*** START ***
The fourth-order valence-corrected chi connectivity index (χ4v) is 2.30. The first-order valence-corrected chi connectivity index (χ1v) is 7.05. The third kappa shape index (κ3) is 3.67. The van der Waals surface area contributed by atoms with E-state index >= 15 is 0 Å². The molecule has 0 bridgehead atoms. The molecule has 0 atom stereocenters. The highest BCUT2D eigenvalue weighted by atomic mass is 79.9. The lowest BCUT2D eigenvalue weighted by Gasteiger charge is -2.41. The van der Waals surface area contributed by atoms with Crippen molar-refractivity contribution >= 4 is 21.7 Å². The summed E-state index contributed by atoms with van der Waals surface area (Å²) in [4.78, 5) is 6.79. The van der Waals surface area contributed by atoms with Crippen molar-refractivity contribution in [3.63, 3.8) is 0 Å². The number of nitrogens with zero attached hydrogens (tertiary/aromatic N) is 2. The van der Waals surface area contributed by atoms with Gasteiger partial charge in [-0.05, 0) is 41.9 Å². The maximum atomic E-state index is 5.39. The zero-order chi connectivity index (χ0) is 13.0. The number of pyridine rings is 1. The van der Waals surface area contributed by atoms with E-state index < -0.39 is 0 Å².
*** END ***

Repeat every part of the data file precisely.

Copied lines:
The fourth-order valence-corrected chi connectivity index (χ4v) is 2.30. The first-order valence-corrected chi connectivity index (χ1v) is 7.05. The third kappa shape index (κ3) is 3.67. The van der Waals surface area contributed by atoms with E-state index >= 15 is 0 Å². The molecule has 0 bridgehead atoms. The molecule has 0 atom stereocenters. The highest BCUT2D eigenvalue weighted by atomic mass is 79.9. The lowest BCUT2D eigenvalue weighted by Gasteiger charge is -2.41. The van der Waals surface area contributed by atoms with Crippen molar-refractivity contribution >= 4 is 21.7 Å². The summed E-state index contributed by atoms with van der Waals surface area (Å²) in [4.78, 5) is 6.79. The van der Waals surface area contributed by atoms with Crippen molar-refractivity contribution in [3.63, 3.8) is 0 Å². The number of nitrogens with zero attached hydrogens (tertiary/aromatic N) is 2. The van der Waals surface area contributed by atoms with Gasteiger partial charge in [-0.05, 0) is 41.9 Å². The maximum atomic E-state index is 5.39. The zero-order chi connectivity index (χ0) is 13.0. The number of pyridine rings is 1. The van der Waals surface area contributed by atoms with E-state index < -0.39 is 0 Å².